Written by Simply Duma
As we close off October and say goodbye to another South African Pride Month celebration, I sit and ponder on what the significance of the event and occassion means to our queer peers today. I will always be happy that the young bloods are having fun and are exploiting their accessibility to the “soft life”, but what does it mean to us as a collective?
My first introduction to pride was through the amazing and groundbreaking series ‘Noah’s Arc’, the very first gay production I had feasted my eyes on. It was not only wholesome and really made me so comfortable and joyful, but it was also my first queer focused content experience. It not only validated my queerness, but also celebrated it. It was a groundbreaking piece of film that was the first American drama to cast an all-Black, all-queer group of characters. The idea of ‘gay pride’ was first introduced to me in the series and it sparked my curiosity and my research. The show really did act as a catalyst for so many gay boys (including myself) to start believing that one could live freely and openly, and have people that support me (even if they’re not queer) and get the man of my dreams. The only downside I can count is that it made me jealous of the privileges that international queer people had, with being able to celebrate their existence so loudly and proudly on a specific day.
This jealousy would be sated once I found out about South African Pride. To be very honest, I had no idea of there being a Pride of our own, but I was elated once I learned of it. I expected nothing less than community acceptance, to feel celebrated for my queerness, and the nostalgia of the acceptance and warmth I felt from watching it on Noah’s Arc.
My first gay pride was such an amazing experience. If I remember well, my first gay pride was in 2012 and it was at Zoo Lake in Johannesburg. That was one of the most exilarating experiences in my queer life to be honest – everyone looked fabulous and comfortable to be in their skin. People were dressed to the nines, and I was trying to wrap my head around being surrounded by so many gay boys and other amazing queer bodies. That was truly a life changing experience. Pride has then since changed – not only for the better, but I stopped having the same exciting emotions when I thought of pride as time and years went on. Something was a bit off and I was not aware of what made it so different. Whatever the reason, I had slowly but surely stopped attending Pride altogether.
Unfortunately, I had realised that we were slowly feeding into the stereotype. I wish more of our brethren could realise that we live in a world that tells us how act, think, move, etc. so feeding a stereotype would be allowing the world to dictate your life and actually trying to satisfy the stereotype whereas claiming your identity means defying the boxes that the world puts us in, it is going against everything the world says you are and actually being who you are!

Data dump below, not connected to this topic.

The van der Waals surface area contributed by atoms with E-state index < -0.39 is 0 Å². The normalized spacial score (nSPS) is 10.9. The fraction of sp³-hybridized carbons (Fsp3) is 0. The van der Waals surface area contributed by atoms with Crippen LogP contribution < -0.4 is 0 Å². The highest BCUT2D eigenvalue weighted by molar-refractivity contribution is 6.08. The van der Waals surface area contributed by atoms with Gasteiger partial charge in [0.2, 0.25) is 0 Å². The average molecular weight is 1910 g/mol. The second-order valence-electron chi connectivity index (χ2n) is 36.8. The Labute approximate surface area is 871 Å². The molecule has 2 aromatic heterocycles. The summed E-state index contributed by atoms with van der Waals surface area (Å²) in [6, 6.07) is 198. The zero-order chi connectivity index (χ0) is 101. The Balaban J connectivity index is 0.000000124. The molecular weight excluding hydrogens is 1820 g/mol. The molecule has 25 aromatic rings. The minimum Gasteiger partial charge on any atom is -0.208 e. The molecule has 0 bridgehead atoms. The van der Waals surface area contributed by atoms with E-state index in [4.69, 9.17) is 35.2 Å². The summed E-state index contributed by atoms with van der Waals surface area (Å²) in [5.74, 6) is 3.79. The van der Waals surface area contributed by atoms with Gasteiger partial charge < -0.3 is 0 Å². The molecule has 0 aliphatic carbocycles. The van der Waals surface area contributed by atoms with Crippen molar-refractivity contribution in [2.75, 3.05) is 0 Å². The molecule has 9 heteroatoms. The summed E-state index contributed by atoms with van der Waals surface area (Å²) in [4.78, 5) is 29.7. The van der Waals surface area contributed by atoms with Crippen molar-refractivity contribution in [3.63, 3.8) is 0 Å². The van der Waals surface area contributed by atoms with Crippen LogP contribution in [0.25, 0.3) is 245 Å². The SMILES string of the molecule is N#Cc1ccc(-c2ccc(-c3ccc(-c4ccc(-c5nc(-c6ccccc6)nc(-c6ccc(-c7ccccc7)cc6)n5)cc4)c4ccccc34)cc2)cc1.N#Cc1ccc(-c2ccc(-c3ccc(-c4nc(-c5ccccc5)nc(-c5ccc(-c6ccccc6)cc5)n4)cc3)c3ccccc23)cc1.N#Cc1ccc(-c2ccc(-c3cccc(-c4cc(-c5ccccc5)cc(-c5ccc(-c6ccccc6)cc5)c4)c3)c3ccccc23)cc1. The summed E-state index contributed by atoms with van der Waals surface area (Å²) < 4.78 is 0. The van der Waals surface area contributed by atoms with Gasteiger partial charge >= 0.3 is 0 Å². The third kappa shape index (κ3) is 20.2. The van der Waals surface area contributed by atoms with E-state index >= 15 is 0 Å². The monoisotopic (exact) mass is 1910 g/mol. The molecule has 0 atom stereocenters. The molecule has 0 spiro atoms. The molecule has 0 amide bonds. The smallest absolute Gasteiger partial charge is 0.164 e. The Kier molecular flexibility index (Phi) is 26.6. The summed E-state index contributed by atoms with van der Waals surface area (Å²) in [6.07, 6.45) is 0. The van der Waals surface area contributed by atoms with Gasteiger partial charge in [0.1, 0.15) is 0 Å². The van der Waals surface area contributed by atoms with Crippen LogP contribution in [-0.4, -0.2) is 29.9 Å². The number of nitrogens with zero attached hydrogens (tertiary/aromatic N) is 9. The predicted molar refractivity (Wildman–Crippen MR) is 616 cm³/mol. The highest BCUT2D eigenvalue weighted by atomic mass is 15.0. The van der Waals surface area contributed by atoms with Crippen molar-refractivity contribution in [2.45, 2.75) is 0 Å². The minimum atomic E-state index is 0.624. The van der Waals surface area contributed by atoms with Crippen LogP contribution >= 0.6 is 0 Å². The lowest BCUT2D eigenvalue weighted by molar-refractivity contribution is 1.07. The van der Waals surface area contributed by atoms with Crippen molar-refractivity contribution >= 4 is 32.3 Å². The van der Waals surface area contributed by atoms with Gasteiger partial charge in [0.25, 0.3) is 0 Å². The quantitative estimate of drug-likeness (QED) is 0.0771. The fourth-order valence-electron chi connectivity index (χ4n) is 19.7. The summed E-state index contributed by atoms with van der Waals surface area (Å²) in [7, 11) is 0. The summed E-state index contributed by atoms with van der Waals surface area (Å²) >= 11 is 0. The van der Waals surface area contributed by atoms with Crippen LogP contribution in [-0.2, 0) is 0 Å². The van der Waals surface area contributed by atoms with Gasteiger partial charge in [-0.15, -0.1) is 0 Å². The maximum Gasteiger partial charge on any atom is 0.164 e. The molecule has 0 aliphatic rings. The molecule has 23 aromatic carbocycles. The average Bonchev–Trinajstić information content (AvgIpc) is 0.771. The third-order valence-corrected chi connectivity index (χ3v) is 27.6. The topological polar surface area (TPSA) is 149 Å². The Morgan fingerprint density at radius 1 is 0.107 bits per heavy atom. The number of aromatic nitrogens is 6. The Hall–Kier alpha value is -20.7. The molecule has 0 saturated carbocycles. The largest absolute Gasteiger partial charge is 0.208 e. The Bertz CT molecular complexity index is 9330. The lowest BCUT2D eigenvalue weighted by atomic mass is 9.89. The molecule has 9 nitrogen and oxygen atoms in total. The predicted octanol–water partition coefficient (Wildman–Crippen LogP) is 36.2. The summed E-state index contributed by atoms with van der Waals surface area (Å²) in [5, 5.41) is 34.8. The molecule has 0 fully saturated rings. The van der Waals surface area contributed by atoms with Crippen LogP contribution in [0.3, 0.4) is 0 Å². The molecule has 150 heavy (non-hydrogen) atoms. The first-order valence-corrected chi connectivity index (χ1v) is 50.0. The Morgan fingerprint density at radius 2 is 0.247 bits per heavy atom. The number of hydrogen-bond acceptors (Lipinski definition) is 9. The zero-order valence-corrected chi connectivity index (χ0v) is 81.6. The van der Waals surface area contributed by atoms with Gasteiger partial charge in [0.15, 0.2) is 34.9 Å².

LGBTQ+ people are among the most vulnerable populations because we are susceptible to coercion and exploitation, social exclusion, lack of social support, low self-esteem, high possibility of physical and mental diseases, and lack of access to proper health services as opposed to the non-marginalised communities, so our responsibility as queer bodies is to always let our own light shine because in doing so we are allowing the next person to do the same. And once the community moves together in a certain wavelength, there’s many challenges that can be expected to stand in our way.
Personally, I feel like learning about our heritage and history can help us understand how we became who we are. Not just as queer bodies, but as individuals. Having a historical perspective of our heritage can provide information about what we can expect in the future so that becomes a guidepost. The same way I watched Paris is Burning after being exposed to POSE, Rupaul’s Drag Race and other queer focused media and content could be the catalyst to learning more about queer ballroom culture. There is a connection between the past and the future. The combination of things we do on a daily basis and events that have occurred in the past will have an effect on what happens in the future. Also, acknowledging our queer ancestors really makes a difference to the work that they have done to ensure that the coming queer generations have a better queer experience. To a large degree, many of the decisions that are made today are done based on knowledge of what has happened in the past.
There are many ways to celebrate pride, not just for queers but allies as well. So I think I want to touch on what the members of the community (and the allies as well) can do or the steps they can take to celebrate pride more mindfully:
- Learn about Queer history (check out ‘On This Queer Day’ as a start)
- Discover LGBTQ+ films, series, literature, etc
- Wear your pride on your sleeve (get pride t-shirts, accessories, etc)
- Volunteer or donate at LGBTQ+ centres
- Attend pride with your queer friends or other allies
- Follow LGBTQ+ creators, entertainers, etc, and pay/support them.
In the end, I love seeing that we are aware of the social atmosphere and are more curious to learn about (as well as explore) the queer histories that have shaped our attitudes so far. However, be careful to not take advantage of this informations and platform, and always take note to remember how it was we came to being given these privileges. I hope you all had an amazing Pride Month, and I have no doubt that you will continue to spread the message of love and acceptance!